Will Modi-Moon Bonhomie Lead To More Trade?
South Korea was among the first nations to believe in a liberalised India, but Korean investments have since stagnated. Where do we go from here?
At the end of his four-day visit to India, President Moon Jae-in of the Republic of Korea set his New Southern Policy in motion and pledged to more than double South Korea’s trade with India to $50 billion by 2030 from $20 billion now. President Moon is the man who brought peace to the Korean Peninsula, bringing together a rather belligerent President Donald Trump and the reclusive and secretive Kim Jong Un of North Korea to an informal parley in Singapore in June.
President Moon’s rather large entourage included heads of Chaebols, suggesting a fresh spike in Korean investment. The Korean Chaebols were incidentally, among the first lot of foreign investors to set foot in India soon after economic reforms were unleashed in 1991, making brands like Samsung, LG, and Hyundai household names in the country. As many as 500 Korean companies now do business in India. Prime Minister Narendra Modi’s last visit to South Korea in 2015 had elevated bilateral relations to that of a ‘special strategic partner’ with a diplomatic and security dialogue in the ‘2+2’ format.
While diplomatic bonhomie prevails, bilateral trade is somewhat skewed in favour of South Korea at the moment and dwindling year-on-year. India’s trade deficit with the Republic of Korea was $12 billion in 2017-18 and the total bilateral trade with the Republic of Korea is faltering every year. India’s bilateral trade with South Korea has plunged from $15,785 million in the beginning of 2015 to an abysmal $4,964 million at the end of March this year.
“The trade deficit for India
has increased by 50 per cent in 2017-18 from 2013-14 after the Comprehensive Economic Partnership Agreement (CEPA) with stagnant export and increasing import and this is certainly the concern with Korea, and India must find ways to address the situation,” says Professor Biswajit Dhar at the Center for Economic Studies & Planning, Jawaharlal Nehru University.
While the average investment in India during the last four-year period (2013-2016) was $343.1 million a year, South Korea’s investment in the United States and China markets was a whopping $84.8 billion and $57 billion in 2017, according to the Exim Bank of Korea. The First Korean wave of investment in India has certainly lost its froth, which is the reason why, the potentials of the next wave are significant.
The New Southern Policy
President Moon’s new ‘Southern Policy’, built on the precepts of People, Prosperity and Peace (PPP) has had an impact in new areas of cooperation, such as shipbuilding, medical devices and food processing. Speaking at the ‘India-Korea Business Forum’ organised by Ficci and the Korean Chamber of Commerce and Industry (KCCI), President Moon said that the ‘Southern Policy’ was aligned with India’s ‘Act East’ policy.
“The Indian government is planning to build 100 Smart Cities and construct industrial corridors to link the major cities,” he said, adding, “I also wish to participate in the infrastructural projects.” Altogether nine memoranda of understanding (MoUs) were signed and a joint statement declared on the critical Early Harvest Package of the Upgraded Comprehensive Economic Partnership Agreement. The CEPA was first signed in 2010. An upgraded CEPA gets off with balanced tariffs, but will that stimulate trade and investment?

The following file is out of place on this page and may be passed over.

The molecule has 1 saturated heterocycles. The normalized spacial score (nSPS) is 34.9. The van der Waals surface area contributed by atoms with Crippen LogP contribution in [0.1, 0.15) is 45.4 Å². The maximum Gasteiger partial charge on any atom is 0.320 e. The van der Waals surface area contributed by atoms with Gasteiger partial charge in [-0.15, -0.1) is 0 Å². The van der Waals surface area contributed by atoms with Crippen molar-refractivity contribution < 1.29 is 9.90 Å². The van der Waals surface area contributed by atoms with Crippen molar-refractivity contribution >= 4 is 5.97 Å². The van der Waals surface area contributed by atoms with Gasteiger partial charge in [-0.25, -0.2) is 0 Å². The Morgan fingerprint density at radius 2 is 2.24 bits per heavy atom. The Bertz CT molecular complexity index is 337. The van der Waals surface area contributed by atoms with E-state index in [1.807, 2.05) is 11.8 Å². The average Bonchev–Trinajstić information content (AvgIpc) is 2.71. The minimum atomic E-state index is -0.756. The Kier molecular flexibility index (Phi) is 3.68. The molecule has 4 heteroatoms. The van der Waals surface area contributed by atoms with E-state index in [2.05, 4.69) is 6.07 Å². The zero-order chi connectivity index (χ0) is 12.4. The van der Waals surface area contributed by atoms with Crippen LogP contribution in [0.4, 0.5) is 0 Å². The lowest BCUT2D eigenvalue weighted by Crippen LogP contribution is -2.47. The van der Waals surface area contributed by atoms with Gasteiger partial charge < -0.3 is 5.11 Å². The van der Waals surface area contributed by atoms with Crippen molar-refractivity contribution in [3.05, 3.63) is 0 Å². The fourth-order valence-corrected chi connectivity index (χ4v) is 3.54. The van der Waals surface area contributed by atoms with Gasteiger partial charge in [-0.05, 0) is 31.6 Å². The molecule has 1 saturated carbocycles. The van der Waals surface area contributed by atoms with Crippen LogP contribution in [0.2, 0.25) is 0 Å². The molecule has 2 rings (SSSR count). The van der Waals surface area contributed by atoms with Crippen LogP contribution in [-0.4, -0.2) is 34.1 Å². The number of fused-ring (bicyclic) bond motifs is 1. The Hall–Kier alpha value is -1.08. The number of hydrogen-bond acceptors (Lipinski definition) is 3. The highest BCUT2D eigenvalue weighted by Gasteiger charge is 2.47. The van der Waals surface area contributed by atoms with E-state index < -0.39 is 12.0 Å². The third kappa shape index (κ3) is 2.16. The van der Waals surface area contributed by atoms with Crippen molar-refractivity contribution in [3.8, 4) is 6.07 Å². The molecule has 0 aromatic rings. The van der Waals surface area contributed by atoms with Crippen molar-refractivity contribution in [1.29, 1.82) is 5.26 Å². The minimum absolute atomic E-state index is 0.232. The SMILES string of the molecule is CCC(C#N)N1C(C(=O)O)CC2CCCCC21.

Says Ambassador Doraiswami, “Yes, upgraded CEPA will have positive benefits for increased trade … This would also help deal with the deficit. At the same time, it is important to note that at least part of the deficit is made up of components imported for assembly or integration into value-added products like cars, electronics etc.” The Republic of Korea, he says, had proved its resilience by building a trillion dollar economy - an incredible integration with the global economy, which is still called a “Korean miracle”. Its GDP was the 11th largest in the world after Canada ($1.258 trillion) last year with a 51.16 million population to drive the fifth largest export economy in the world.
The Republic of Korea has agreed to arrange finance for $10 billion of infrastructure development, comprising an Economic Development Cooperation Fund ($1 billion) and export credits ($9 billion) for priority sectors, including smart cities, the railways, power generation and transmission and others.
The next wave of investment is certainly in the area of defence partnership. It is interesting to note that South Korea has done what the Indian defence sector is struggling to do - set up a robust defence manufacturer, based on the PPP (Public-Private Partnership) model. The Korean defence manufacturer Hanhwa, has partnered with Larsen and Toubro (L&T) to produce K-9 Vajra artillery guns for the Indian Army. Make in India in defence has been the main focus of the discussion, and that has got enshrined in the joint vision statement on the strategic ties with South Korea. Defence opens an alternative to India beyond the traditional markets.
President Moon’s remarks that there will be “bruises and burns but we succeed”, sums up the summit and perhaps, suggests the road ahead too.